A new generation of designers, materials specifiers, architects and engineers is being introduced to the wealth of technical information curated by the Nickel Institute. An archive of technical guides and know-how for working with nickel-containing materials, including stainless steel, that has been built over thirty years is now being updated and made freely available.
If you’re like me and predictive text has led to some awkward if not amusing moments, you might be sceptical about Artificial Intelligence (AI). But its achievements are already overwhelming and changing, even protecting, our lives in many sectors.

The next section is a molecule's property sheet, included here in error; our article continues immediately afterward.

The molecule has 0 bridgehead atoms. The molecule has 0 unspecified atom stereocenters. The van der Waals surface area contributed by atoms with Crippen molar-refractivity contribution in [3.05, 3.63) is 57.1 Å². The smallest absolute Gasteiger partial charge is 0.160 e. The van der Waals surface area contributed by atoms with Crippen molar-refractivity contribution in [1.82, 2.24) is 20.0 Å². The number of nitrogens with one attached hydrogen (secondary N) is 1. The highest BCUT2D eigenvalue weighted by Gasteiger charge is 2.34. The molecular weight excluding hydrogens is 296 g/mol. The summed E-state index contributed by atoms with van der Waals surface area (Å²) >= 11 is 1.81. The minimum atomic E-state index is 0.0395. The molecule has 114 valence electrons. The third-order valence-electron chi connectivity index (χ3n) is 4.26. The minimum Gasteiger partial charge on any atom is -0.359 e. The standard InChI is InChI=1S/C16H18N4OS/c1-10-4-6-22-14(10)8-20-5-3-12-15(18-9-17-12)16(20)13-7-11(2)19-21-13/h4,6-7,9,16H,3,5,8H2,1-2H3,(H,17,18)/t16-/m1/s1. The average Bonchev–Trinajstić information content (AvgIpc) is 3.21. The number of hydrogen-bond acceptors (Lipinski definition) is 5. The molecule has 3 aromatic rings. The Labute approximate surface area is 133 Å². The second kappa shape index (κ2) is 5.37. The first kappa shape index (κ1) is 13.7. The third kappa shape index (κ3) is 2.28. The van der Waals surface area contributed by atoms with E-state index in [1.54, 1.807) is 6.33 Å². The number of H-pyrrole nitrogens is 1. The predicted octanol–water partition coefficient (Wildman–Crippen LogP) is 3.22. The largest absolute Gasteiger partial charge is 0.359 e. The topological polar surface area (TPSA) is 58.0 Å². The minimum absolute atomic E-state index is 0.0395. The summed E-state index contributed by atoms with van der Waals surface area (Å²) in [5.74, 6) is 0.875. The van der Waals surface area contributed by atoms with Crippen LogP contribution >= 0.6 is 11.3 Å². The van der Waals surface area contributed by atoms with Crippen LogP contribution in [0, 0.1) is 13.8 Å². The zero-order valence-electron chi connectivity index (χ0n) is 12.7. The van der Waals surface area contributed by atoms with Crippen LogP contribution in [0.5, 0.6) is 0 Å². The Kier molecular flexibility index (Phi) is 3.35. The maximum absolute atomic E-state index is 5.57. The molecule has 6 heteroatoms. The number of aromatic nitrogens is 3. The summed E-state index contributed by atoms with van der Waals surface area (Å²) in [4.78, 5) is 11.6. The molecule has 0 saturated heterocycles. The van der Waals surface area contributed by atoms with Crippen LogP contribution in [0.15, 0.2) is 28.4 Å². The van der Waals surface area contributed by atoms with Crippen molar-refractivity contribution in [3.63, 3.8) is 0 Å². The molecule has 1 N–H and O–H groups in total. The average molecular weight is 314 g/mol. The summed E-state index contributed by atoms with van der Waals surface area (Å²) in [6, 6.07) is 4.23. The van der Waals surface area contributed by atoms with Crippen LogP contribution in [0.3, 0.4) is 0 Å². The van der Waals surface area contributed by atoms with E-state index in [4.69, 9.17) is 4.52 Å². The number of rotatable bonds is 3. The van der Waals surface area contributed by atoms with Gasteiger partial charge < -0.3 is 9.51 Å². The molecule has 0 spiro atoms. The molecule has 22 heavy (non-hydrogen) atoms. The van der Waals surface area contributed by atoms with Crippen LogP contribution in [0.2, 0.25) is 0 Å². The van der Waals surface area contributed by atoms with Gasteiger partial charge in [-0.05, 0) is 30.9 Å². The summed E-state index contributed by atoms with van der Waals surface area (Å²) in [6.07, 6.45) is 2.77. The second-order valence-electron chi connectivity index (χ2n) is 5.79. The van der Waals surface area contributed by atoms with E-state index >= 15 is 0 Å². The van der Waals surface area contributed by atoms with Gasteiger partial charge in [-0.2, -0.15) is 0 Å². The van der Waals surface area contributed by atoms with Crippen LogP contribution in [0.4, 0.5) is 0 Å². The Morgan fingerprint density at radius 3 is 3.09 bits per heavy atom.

New advances in the use of Artificial Intelligence have the potential to speed up the process of alloy development.
Around two-thirds of today’s buildings will still be around in 2050, and by 2060, the world is projected to add 230 billion m² of buildings - an area equivalent to the entire current global building stock. What can the building and construction sector do to reduce the environmental burden of buildings?
Nickel’s role in enabling technologies is not always common knowledge. Yet its versatile properties present great opportunity for the nickel industry.
Should we be worried about there being enough nickel to supply the transition to electric vehicles and cleaner energy sources? Given its wide range of uses in important existing and emerging technologies, this is a frequently asked question.